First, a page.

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Improving access to menopause services for women

The NSW Government has committed $40.3 million over 4 years (2022-23 to 2025-26) to establish up to 16 new services for women experiencing severe symptoms of menopause.

Women will be able to access these new services as they are established across NSW. The investment will start in July 2022, with the new services progressively established by late 2023.

Women should continue to seek care from their primary care practitioner to support the management of symptoms and risk arising from menopause.

The services will build on NSW’s successful Osteoporotic Refracture Prevention services to give women access to focused menopause care including access to allied health professionals for urinary continence management, exercise advice, nutrition and weight management advice.

The new services will work with the existing Osteoporotic Refracture Prevention services to identify women who would benefit from more specialised care in the treatment of their severe symptoms of menopause.

Accessibility will be improved by:

  • establishment of 4 hubs which will be larger services providing access to doctors, allied health or nursing staff
  • establishment of 12 additional services which will have a coordinator and range of allied health or nursing staff to support women in accessing appropriate care including support to make healthy behaviour changes. These additional services will be supported by the larger hubs.

Why is the government investing in these new services?

  • The NSW government has recognised an opportunity to improve access to services for menopause and bone health management.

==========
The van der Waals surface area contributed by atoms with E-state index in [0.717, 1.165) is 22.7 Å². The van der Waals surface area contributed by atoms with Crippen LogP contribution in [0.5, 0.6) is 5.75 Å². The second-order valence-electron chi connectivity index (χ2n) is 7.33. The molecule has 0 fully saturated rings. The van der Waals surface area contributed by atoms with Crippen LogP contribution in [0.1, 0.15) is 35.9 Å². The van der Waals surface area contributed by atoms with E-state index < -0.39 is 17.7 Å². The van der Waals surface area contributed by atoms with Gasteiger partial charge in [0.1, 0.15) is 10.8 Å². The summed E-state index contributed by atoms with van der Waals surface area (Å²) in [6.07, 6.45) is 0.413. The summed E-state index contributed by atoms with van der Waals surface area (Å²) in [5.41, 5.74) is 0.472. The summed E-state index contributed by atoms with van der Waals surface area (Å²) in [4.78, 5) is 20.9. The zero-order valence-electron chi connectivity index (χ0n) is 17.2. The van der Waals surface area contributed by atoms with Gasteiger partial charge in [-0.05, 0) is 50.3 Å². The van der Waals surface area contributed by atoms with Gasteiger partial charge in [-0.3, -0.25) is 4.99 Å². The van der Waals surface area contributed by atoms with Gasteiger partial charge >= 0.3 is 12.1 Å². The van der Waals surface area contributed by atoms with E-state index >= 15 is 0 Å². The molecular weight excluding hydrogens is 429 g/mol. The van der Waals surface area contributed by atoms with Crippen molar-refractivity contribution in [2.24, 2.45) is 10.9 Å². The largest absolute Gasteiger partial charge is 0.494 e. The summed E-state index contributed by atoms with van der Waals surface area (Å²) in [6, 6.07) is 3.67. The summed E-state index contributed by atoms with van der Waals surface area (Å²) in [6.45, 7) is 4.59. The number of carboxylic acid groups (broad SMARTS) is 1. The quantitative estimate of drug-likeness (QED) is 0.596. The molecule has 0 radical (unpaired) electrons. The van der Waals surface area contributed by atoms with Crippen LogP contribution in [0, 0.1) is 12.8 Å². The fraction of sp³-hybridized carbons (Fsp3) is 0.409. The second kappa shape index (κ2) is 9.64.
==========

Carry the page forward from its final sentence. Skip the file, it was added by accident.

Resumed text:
• Each year in Australia there is a fracture (broken bone) every 3.2 minutes due to poor bone health
  • One in three women over 50 will experience a fracture caused by poor bone health in their lifetime.
  • Women experiencing menopause are also at increased risk of heart attack, heart disease, high blood pressure and stroke.
  • Menopause changes hormone levels and this results in an increased risk of osteoporosis which may not be diagnosed until a woman has a broken bone.

Who will be able to access these services?

Women aged 45 to 60 who are experiencing severe symptoms resulting from menopause and perimenopause.

What will I get access to?

Services will take a holistic approach to address severe menopausal symptoms and associated health risks including:

  • bone thinning
  • continence management
  • weight management
  • increased risk of heart attack, heart disease, high blood pressure and stroke.

How will I access the service?

Services will be available at either a local service or hub or through virtual care appointments.

What if I live in rural or regional NSW?

At least one hub and an additional eight services will be established in rural or regional local health districts.

Women who are unable to attend a service in person will also be able to access specialist care via virtual care at either a local service or hub.

What if I need help now with managing menopause symptoms?

Continue to seek care from your primary care practitioner to support the general management of symptoms and risk arising from menopause.

You may be referred to an existing service for further specialist management for more severe symptoms.

Where can I go for further information?


Current as at: Friday 10 June 2022